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“People get it,” says ED Rodreshia Russaw
T.O.P.S., The Ordinary People Society, has carved out a formidable space in Alabama’s universe of Christian faith-centered grassroots organizations as an advocate and provider for families and individuals — especially the formerly incarcerated — in need of housing, social services, and counseling.
With chapters in Florida, Georgia, Mississippi and beyond, T.O.P.S. also works through Alabama Forward, a coalition of community-based organizations, and with other entities, to educate residents about the political realities that can constrain or improve their daily lives.
T.O.P.S. has led successful voter registration drives and, on the heels of efforts to boost response rates for the 2020 census, is committing time and resources to encourage residents to submit testimony to the Alabama state legislature’s redistricting committee.
After each decennial census and based on population shifts that result, states gain, maintain, or lose their number of members in the U.S. House of Representatives. In that process, reapportionment, Alabama has kept its 14 House members.
However, new district maps still need to be drawn and resulting boundaries will determine whether a community remains intact, affording residents with opportunities to elect officials who represent a community’s interests. In Alabama, as with most states, that mapping responsibility is tasked to the state legislature’s appointed redistricting committee. That committee, as the legislature itself, is numerically dominated by Republicans. Their party has a contentious history of resisting voting empowerment and representation for underserved communities.
Rodreshia Russaw, T.O.P.S. executive director, concedes that redistricting has been an abstract concept for many community residents, but only initially. “We have a strategy and we’re gaining ground,” she explained. “We have enlisted the assistance of trusted messengers, particularly ministers, other members of the clergy and faith leaders to spread the word about why participating in redistricting is vital. We have seen people move from lack of awareness to ‘I’ve got it.’”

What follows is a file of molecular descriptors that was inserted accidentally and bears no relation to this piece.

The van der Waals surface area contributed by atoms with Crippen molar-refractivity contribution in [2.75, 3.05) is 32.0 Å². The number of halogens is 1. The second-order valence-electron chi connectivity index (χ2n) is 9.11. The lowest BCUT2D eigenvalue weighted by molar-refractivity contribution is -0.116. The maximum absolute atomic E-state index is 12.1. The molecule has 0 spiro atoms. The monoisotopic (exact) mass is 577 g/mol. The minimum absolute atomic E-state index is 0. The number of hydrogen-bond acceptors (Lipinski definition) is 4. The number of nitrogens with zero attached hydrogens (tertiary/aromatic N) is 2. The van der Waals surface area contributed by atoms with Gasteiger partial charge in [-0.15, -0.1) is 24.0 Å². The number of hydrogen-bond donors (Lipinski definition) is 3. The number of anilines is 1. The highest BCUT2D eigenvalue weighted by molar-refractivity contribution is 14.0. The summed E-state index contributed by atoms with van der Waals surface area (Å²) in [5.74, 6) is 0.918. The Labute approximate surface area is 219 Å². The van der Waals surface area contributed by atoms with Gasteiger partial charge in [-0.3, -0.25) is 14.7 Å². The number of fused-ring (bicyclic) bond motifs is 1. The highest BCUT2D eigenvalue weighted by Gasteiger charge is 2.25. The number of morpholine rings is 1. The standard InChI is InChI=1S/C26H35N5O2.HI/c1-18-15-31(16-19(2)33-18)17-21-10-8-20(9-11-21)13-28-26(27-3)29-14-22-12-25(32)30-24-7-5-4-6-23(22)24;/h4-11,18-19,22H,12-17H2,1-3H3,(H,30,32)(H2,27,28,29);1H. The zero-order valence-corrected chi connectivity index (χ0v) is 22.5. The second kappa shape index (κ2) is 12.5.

T.O.P.S. also amplifies its reach and messaging through its ownership of a radio station WKCG 99.1 FM, an invaluable tool as the organization pursues restorative justice issues for the incarcerated, formerly incarcerated, and their families.
For example, T.O.P.S. spearheaded a campaign through a successful lawsuit in 2017 that granted incarcerated individuals, with some restrictions, the right vote. Yet, Alabama prisoners, for purposes of the census, are still counted in the jails and prisons where they are housed rather than at their home addresses. This practice is termed prison-based gerrymandering. Communities’ would-be residents are allotted to other districts which, through those numerical additions, gain per capita financial resources under federally funded programs that use the census as a basis for their formulas.
Russaw also has been a strident voice in opposing Gov. Kay Ivey’s plans to use $400 million of Alabama’s federally allocated pandemic relief funds toward the estimated $1.3 billion proposed budget to construct new prisons. The state’s legislature has just recently signed off on those plans, but because the U.S. Department of Justice has a lawsuit against the state for the violence and inhumane conditions within its prisons, Russaw said the funding fight may not yet be over.
“Private prisons are of concern to us. We got the banks to back down from Gov. Ivey’s plan to finance new prisons. Most of the major funders dropped out. Alabama Students Against Prisons, Alabama Justice Initiative, the ACLU, among others, joined in this fight. Everybody is fighting against it, including inmates. And, even with the legislature’s vote to approve Ivey’s funding plans, we are hopeful that the U.S. Department of Justice would have some weight to prohibit that money being used for prison construction.
Russaw also sees a direct connection from redistricting, the resulting school districts, and incarceration rates. “We are looking to end the school-to-prison pipeline here and in other states,” she said, noting that one significant victory was the removal of the zero-tolerance policy in Dothan, where T.O.P.S. is headquartered, and surrounding Houston County.
“It wasn’t even three strikes you’re out. One offence, you’re gone. We’re sending you to an alternative school. We’re kicking you out.” Data has shown that zero-tolerance school policies are often unevenly applied, resulting in disproportionate expulsions of African American students.
“The main thing is to not criminalize our students after one infraction,” Russaw argues. “To give them harsh punishment after one infraction, it’s not right, and in some cases it’s a violation of their disability rights.”
“We have also found there was a great disconnect between the educators and the parents. A lot of parents felt they were being failed by the education system as they were being failed by the criminal justice system. For example, paddling, the administration of corporal punishment, is still legal within Alabama’s schools. We’re seeking end corporal punishment is Alabama’s schools and throughout the South where it still exists.”
Russaw contends that where a student attends school should be of concern parents, an issue that should spur their active participation in fair redistricting initiatives. “We know that all of our schools are not equally resourced, but we want all parents to have the best educational opportunity for their children. How those school district lines are drawn — and why — are important issues that are in part are determined by redistricting. Achieving equity in school resources is just one more reason to continue to build this movement.”